Year End Tax Tips for Homeowners

by Steve CookNovember 8, 2016

It is not too soon to get ready for your 2016 taxes, especially provisions that apply to homeowners. You can take steps now to save money when you file next year. A little tax planning now might save you a lot in a few months.

Most of the tax benefits available to homeowners are deductions which are available only if you choose to itemize your deductions rather than take the standard deduction. Now would be a good time to make an initial assessment as to whether you plan to itemize or not. Below are the standard deduction amounts for 2016. If you think your itemized deductions—including charitable giving, state taxes. Losses due to theft of casualty and medical expenses as well as real estate related deductions—exceed the numbers below, you should plan on itemizing. If you bought or sold a house or refinanced your mortgage in 2016, you may qualify for more deductions than you would in a normal year.

Filing Status

Standard Deduction

Single $6,300
Married Filing Jointly $12,600
Married Filing Separately $6,300
Head of Household $9,300
Qualifying Widow(er) $12,600

Here’s are some of the more common deductions and credits available to homeowners, with tips on steps you can take now to save the most on your 2016 taxes.

Mortgage Interest Deduction

You can deduct the interest you paid on your mortgage during the year, including points that you might have paid when you took out a mortgage to buy a home. You can deduct the interest on up to one million dollars of home mortgage debt, and you can also deduct the interest on up to $100,000 of home equity debt, even if you do not use the money for home improvements. You can take the mortgage interest deduction on second homes and vacation homes as well as long as you do not rent them out for more than 14 days during the year.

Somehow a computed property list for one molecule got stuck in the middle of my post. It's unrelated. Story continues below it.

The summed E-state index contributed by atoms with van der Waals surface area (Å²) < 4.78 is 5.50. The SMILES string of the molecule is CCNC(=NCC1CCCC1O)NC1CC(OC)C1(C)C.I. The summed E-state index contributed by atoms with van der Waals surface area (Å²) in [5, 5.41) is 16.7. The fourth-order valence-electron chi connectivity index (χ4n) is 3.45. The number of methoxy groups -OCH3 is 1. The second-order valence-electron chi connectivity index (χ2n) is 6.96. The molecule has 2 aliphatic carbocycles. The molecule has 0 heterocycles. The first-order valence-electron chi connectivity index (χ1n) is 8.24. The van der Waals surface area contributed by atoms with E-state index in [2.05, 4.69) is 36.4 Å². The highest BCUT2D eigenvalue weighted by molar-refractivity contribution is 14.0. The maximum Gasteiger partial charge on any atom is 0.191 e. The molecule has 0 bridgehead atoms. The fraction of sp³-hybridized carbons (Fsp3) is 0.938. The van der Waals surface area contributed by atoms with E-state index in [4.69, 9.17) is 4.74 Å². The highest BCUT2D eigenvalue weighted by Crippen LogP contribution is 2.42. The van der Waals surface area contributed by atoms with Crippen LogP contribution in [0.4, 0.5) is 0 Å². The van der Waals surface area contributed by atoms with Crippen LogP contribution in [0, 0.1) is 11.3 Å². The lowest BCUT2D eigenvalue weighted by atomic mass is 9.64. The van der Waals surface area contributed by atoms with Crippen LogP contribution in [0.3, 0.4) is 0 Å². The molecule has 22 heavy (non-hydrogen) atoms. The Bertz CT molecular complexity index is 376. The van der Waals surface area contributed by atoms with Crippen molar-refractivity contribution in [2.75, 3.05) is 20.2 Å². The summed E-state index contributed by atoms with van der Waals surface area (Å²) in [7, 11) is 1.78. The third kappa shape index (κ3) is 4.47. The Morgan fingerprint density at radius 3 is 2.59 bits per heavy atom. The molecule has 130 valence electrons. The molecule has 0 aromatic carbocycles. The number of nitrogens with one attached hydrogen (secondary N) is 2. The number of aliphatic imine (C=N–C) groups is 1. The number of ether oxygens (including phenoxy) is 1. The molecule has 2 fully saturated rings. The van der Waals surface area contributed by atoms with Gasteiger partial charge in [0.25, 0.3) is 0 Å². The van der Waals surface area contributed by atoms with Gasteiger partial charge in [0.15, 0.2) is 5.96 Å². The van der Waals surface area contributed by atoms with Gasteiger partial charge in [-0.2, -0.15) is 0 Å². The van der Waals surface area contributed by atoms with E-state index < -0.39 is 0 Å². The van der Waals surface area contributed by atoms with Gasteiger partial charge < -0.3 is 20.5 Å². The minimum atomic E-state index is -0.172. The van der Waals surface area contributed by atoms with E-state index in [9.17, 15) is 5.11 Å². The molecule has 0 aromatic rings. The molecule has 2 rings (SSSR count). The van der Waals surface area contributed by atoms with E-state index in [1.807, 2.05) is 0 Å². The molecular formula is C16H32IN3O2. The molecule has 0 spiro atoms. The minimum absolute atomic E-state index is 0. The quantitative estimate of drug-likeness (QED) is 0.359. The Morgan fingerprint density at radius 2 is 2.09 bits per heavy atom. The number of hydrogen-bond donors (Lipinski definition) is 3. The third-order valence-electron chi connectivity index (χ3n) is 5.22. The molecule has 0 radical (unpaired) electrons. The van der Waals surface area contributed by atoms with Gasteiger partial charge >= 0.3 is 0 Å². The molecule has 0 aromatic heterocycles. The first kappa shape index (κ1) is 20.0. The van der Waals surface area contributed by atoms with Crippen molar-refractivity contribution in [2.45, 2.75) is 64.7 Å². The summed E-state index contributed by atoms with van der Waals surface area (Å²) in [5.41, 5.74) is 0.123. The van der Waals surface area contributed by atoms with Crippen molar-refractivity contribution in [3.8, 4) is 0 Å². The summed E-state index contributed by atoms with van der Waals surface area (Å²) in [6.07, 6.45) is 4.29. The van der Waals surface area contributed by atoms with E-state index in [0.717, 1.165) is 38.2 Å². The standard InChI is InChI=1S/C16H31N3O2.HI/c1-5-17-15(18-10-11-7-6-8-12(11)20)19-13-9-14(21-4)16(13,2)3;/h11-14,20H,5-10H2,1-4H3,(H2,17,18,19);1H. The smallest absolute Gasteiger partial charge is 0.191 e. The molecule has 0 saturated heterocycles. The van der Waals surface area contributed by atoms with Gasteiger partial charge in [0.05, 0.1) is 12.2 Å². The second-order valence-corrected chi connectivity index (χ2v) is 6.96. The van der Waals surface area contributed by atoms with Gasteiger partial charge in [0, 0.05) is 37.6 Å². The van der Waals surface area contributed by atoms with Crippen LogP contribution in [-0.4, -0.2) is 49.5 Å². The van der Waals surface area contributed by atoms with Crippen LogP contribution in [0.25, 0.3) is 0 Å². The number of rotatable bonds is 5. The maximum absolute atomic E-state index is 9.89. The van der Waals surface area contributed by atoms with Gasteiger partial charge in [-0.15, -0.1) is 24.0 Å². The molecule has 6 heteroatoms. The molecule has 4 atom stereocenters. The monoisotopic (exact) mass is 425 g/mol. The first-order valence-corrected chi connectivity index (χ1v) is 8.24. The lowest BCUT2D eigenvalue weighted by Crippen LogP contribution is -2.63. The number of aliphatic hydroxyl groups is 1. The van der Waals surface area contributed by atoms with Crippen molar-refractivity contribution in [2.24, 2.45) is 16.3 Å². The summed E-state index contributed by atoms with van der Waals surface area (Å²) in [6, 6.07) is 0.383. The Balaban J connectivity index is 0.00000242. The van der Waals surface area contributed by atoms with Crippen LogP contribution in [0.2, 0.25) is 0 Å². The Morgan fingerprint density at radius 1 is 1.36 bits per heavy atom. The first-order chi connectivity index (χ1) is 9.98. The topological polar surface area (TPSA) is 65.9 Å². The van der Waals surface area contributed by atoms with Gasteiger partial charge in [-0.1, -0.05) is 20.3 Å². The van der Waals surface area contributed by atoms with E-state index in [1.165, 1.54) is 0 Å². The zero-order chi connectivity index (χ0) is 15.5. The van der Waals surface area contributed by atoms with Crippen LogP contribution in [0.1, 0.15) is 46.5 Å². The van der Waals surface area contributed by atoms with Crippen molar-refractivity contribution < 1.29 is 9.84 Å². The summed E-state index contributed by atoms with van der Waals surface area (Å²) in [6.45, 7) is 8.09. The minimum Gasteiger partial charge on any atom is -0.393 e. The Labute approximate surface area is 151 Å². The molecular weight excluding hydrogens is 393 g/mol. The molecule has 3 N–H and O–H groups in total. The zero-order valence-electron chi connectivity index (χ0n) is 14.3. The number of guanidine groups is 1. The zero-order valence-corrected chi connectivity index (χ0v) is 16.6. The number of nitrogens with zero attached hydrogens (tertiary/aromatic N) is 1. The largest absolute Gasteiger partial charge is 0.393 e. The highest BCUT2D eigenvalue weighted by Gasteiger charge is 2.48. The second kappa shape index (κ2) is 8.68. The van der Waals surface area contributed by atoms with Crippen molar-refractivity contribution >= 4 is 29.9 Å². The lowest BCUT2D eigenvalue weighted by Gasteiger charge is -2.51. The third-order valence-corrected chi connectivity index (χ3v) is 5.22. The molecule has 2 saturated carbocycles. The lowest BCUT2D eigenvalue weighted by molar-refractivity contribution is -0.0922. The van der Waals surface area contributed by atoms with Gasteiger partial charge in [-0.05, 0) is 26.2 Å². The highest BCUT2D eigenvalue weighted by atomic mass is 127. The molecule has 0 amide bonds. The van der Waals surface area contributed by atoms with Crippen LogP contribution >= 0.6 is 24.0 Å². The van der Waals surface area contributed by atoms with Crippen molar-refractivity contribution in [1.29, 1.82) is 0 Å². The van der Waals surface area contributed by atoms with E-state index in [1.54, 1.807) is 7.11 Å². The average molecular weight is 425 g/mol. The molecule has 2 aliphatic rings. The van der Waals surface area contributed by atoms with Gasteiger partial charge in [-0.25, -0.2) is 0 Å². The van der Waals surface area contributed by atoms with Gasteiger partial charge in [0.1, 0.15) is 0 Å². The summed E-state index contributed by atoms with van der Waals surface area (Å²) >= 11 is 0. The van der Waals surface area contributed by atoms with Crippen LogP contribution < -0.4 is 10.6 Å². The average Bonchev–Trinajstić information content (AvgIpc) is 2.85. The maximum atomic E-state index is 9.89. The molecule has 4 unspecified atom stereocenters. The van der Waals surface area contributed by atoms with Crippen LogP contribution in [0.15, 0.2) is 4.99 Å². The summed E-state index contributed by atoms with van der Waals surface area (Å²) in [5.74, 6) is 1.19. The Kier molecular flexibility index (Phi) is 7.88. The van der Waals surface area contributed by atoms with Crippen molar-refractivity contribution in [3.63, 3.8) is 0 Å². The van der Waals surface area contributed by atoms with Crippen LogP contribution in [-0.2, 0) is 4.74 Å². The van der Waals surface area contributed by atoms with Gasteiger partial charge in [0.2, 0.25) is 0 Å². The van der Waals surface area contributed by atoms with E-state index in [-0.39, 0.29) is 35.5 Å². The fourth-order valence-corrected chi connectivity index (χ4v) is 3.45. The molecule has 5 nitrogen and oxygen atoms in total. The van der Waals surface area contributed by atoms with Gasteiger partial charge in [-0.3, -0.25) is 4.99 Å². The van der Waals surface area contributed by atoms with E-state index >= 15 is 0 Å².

Fixed rate mortgages are structured, so you pay more interest in the earlier years of the term, so your MID decreases over time.

End-of-year tip: Make your January mortgage payment in December so that you can deduct an additional month’s worth of interest on your 2016 taxes.
Tax

Refinancing

You can also take the mortgage interest deduction on points and interest you pay when you refinance.

Mortgage Insurance

You can also deduct your mortgage insurance payments along with your mortgage interest if your insurance contract was issued after 2006. However, once your adjusted gross income (AGI) exceeds $100,000 on a joint return ($50,000 for married filing separately), the deduction is reduced.

End of year tip: Pre-pay your January premium in December so that you can deduct in on your 2016 taxes,

Property Taxes

You can deduct all state and local property taxes you paid in 2016. If you bought or sold a home during the year, often property taxes are pro-rated based on the closing date. Check your records to see how much property taxes you paid at closing.

End of year tip: If your lender pays your property taxes for you, check your escrow statements for the past year to find out exactly how much property tax you paid in 2016.

Capital Gains

If you have sold a home in the past year, you can claim up to $250,000 of profit ($500,000 on a joint return) without paying capital gains on it. When you sell, you will be required to pay taxes on profit that exceeds those amounts.

End of year tip: Keep meticulous records every year on expenses that will increase you are the cost basis for your home and lower the profit for tax purposes when you eventually sell. Those records should include what you originally paid for your property, plus settlement or closing costs, such as title insurance and legal fees, as well as what you later shell out for improvements, such as adding a room or paving a driveway. Don’t include routine repairs or maintenance that add nothing to a property’s value.

Solar Energy Credit

Homeowners who installed residential solar systems in 2016 can take a 30 percent tax credit. This credit applies whether you itemize or take the standard deduction, but you must pay for the installation in calendar year 20016 to take the credit on your 2016 taxes.

Shares 0
About The Author
Steve Cook
Steve Cook is editor and co-publisher of Real Estate Economy Watch. He is a member of the board of the National Association of Real Estate Editors and writes for several leading Web sites, including Inman News. From 1999 to 2007 he was vice president for public affairs at the National Association of Realtors.